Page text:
Tell a story.
That’s the point of the matter. I started this blog as a way to make sense of my day, to get through the grief and the silence of the late night when I couldn’t sleep.
Now I tell stories. Truths roll around my head and whether I want to or not I need to get them out. It’s the same thing with being a musician. I need to get the ideas out before they go away.
My daughter, Abigail, feels the same way with acting. My son, Noah, loves to make short films on his Nintendo 3DS, and wants to get a camera that will let him do stop-frame animation. Not sure if that’s going to happen anytime soon, but you get the idea. Sam loves to sing. Hannah wrote a song for her sister as a graduation present and it made Abbi cry.
At the end of the day we all tell stories. Robert Krulwich, a reporter for ABC News for a long time, anchor of the NPR program Radiolab, etc…says we all edit. We all take information given to us and filter out what we know is extraneous and add what we think to be important that we’ve heard outside the original story. Media reports tend to be bland, he says, and flat. Police reports say x, y, z . . . and then move on. But we still tell the story. The truth rolls around your head and you filter it with your own experience.
I bring this up because we all take stories in, we just don’t know it. I have them rolling around and they delve into the past, look into the future (though lately, not very far into the future) and bemoan what we hoped would happen with our lives.
I bring this up because I received a compliment from my daughter, whether or not she even thought much about the compliment. We were walking through the local department store after having had an insanely unhealthy dinner – an indulgence neither of us regretted this night. I’d had a massive headache all day and remembered needing to go to the store, just not what I needed in the store. While wandering we hit the book section and I remembered . . . James Rollins, who has been quite kind to me though not thinking it was a big deal . . . had a new book out. “You’re a good friend,” my daughter informed me, adding that it was nice I was supporting a local author. “Friend is likely stretching it, we know each other,” I told her, adding that he probably didn’t need all that support, he’s a New York Times bestselling author. But I do feel the pull to support a man who lives here and buy his book as it comes out.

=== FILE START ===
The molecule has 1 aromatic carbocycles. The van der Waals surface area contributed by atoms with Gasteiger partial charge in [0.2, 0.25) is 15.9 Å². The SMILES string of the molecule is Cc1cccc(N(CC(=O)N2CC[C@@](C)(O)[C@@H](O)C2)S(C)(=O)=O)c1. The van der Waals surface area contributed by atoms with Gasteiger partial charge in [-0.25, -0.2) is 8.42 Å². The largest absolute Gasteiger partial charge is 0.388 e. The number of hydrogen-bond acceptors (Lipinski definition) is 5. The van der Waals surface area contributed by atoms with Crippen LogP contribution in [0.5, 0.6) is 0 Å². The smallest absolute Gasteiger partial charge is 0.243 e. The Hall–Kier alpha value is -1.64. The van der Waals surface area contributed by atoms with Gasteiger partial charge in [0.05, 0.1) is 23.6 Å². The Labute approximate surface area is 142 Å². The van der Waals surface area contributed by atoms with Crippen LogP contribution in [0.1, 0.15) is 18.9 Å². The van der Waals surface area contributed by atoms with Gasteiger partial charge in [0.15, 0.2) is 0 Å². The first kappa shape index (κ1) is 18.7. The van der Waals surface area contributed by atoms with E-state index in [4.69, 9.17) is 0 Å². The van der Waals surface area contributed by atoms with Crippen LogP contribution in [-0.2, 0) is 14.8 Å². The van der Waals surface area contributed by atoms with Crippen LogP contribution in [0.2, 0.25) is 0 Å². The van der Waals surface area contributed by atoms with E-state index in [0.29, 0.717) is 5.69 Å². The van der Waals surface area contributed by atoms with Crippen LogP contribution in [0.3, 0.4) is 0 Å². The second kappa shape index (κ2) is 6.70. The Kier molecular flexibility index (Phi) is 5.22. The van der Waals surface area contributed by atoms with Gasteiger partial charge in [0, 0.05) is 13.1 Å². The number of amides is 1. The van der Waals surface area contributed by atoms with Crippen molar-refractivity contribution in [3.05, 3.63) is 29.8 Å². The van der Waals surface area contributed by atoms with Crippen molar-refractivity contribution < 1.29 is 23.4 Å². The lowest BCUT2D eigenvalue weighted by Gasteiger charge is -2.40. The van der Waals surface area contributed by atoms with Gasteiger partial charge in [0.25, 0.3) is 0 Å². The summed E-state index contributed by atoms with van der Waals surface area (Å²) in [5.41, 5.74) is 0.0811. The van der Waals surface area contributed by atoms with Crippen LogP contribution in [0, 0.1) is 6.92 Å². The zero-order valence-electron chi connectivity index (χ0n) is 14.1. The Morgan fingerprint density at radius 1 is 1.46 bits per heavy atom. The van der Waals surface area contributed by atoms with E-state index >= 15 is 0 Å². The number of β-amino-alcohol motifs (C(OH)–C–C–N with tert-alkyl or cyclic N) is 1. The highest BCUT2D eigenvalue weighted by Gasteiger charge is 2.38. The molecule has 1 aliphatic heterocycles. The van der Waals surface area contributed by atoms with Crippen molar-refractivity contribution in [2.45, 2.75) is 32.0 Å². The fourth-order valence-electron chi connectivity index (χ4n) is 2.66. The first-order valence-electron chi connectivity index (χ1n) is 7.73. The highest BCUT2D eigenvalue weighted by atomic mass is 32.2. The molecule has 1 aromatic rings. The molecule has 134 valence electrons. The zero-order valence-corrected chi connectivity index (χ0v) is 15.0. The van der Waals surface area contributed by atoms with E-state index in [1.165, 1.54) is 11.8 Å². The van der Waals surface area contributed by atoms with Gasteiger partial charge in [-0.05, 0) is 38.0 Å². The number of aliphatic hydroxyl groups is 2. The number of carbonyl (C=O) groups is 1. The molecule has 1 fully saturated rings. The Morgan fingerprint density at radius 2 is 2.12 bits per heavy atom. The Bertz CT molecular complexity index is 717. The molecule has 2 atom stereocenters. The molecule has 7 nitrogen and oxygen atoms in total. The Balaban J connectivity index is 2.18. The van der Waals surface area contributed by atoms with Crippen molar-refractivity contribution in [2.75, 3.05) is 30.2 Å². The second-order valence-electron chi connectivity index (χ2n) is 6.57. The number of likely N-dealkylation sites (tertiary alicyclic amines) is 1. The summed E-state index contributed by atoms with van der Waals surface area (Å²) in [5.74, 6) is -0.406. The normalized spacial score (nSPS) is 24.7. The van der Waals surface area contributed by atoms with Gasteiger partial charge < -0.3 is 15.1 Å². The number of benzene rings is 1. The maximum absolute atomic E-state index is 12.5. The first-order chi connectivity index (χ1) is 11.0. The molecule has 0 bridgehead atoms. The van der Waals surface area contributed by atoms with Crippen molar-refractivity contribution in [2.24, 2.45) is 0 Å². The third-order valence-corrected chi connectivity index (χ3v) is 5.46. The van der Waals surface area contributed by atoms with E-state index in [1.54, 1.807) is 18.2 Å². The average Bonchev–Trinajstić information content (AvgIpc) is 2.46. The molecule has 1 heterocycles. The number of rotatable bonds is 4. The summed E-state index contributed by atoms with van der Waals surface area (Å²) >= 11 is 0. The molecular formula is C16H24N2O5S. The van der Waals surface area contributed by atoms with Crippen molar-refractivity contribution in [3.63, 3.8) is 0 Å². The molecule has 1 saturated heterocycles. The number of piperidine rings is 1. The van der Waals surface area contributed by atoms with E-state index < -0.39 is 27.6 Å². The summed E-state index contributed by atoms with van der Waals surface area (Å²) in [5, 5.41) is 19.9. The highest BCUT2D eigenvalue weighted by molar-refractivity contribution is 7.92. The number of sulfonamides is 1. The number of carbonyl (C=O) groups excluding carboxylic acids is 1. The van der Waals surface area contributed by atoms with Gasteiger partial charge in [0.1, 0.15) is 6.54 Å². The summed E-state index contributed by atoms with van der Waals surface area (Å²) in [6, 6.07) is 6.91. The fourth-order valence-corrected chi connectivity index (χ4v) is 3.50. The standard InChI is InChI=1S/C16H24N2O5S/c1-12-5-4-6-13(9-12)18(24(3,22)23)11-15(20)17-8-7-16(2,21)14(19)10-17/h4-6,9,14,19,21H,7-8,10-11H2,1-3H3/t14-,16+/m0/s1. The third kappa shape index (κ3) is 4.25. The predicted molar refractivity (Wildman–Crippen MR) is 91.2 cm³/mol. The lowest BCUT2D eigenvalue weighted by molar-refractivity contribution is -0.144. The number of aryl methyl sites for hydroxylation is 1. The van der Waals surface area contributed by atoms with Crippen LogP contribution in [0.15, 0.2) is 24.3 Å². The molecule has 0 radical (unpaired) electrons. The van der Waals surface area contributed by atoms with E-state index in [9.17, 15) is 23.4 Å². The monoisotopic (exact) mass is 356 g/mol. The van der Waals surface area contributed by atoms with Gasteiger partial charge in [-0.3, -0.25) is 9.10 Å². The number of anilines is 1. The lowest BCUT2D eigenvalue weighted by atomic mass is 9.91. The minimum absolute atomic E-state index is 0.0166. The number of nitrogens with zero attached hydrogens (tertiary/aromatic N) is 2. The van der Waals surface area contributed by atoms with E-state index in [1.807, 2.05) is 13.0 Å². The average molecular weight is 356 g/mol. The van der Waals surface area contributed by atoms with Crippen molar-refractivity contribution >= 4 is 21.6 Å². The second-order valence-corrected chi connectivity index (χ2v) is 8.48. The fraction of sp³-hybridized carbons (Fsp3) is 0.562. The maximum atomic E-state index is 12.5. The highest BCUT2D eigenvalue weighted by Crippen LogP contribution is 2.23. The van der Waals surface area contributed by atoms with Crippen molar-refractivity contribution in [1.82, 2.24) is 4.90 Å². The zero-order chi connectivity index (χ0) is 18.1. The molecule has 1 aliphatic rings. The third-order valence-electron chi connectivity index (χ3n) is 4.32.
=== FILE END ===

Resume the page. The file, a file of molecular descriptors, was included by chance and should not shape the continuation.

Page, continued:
Still, “it’s just as much for me, he’s a great writer,” I informed Abbi. “Yeah, but you’re a great writer, too!”
“Well, thanks, kiddo, though I’m not really a writer.”
“Yes, Dad . . . you are. You write every week for a national site. You’ve been published in Smithsonian. You’re a writer.”
“I guess you’re right, I suppose. Never looked at myself that way,” I added, even though I write every day in my job.
She added that I still had the ability to talk with James Rollins, most people wouldn’t even be able to do that, she said. But still…I wouldn’t ask a man who writes thrillers to look at material I’ve written. Though he did read the article in Smithsonian I’d written and found it interesting. That was enough for me.
The point to all this is not to raise myself up to a level where I’m a full-time novelist or compare myself to a bestselling author, I’m not that. I’ve written a book, wouldn’t call it a Sigma Force epic like Rollins’ material. But I write.
We all tell stories. It’s what you do with them . . . if you share them . . . that’s important. History is what we tell, not what’s always in the books. I’m sure James Madison was the great man the historians describe. I’m also sure there are dozens of stories about his personal life generations of Madisons tell you and I never get to hear . . . but they’re still there. Told.
That, you see, is the point of this blog now. I tell stories. Maybe 3 people read it today, maybe 300 or 3,000. Makes no difference, because even now, I can look back and tell my kids what got us where we are. The truth will roll around their heads.
And we’ll have the stories.